Amazon ebook
Doris Gardner-McCraw -
Author, Speaker, Historian-specializing in
Colorado and Women's History
Angela Raines - author: Where Love & History Meet


Jacquie Rogers said...

All my best to Grant and Hettie to find their much deserved HEA.

Excellent process for choosing names. I can't seem to even plot a story until the characters reveal their names, or at least accept the names I picked for them. Have you ever had to change a name midway through a story? That's a killer! LOL

E. Ayers said...

I tend to stand on my head to find the perfect names for characters, too. I think it's part of the fun of writing. I tend to look at census names. I think we each do different things to find the perfect names for our "people". I'm a stickler for details so I want be certain a name existed. :-)

Renaissance Women said...

Jacquie, Yes, I have had characters who decided they didn't like their name. So, after some discussion we arrived at a compromise. I changed the first name, but kept the last. LOL.

Thank you for the kind words on my naming process. It may be arduous, but it works for me most of the time. Doris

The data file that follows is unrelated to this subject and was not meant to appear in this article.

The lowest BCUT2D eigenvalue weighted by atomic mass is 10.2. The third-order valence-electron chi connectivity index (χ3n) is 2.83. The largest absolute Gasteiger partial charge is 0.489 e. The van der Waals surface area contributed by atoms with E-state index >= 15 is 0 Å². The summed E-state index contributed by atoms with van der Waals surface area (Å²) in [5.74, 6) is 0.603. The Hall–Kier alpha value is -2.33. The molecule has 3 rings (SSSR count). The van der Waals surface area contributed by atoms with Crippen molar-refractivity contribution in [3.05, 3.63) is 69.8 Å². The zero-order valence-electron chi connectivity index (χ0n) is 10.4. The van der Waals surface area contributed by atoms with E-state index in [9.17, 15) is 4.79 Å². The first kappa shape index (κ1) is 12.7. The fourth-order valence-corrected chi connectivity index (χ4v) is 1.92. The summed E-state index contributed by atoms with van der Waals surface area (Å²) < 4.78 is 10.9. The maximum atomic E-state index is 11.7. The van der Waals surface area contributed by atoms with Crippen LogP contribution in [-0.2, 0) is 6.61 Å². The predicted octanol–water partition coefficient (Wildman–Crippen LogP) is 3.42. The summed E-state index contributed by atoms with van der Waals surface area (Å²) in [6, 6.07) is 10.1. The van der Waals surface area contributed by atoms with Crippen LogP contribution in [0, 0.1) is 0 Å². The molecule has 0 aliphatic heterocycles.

Renaissance Women said...

Census records and city directories are the best. Cemeteries are also another resource I use, but then I spend a lot of time walking and researching the lives of those who reside in said cemeteries. Having said that, I do relate to your process of finding the right names. Doris

Elizabeth Clements said...

Newspaper obituaries of very old people also reveal interesting names. I, too, ponder over names, they having to feel "right" for my character and his/her heritage. I wonder how authors like Nora Roberts chooses names and after writing 250+ books, she must have a heck of a time keeping track, let alone coming up with non-repeats. For myself, I've created a Word document that not only lists the names alphabetically, but also what book I've used the names in and ideas for future stories. As always, Doris, you write interesting posts.

Renaissance Women said...

Elizabeth, thank you for the supporting words. We authors do have our way of telling stories and finding the people who will inhabit those worlds. When I write Medievals I really have a fun time finding names, but love every minute of that research. Happy writing my friend. Doris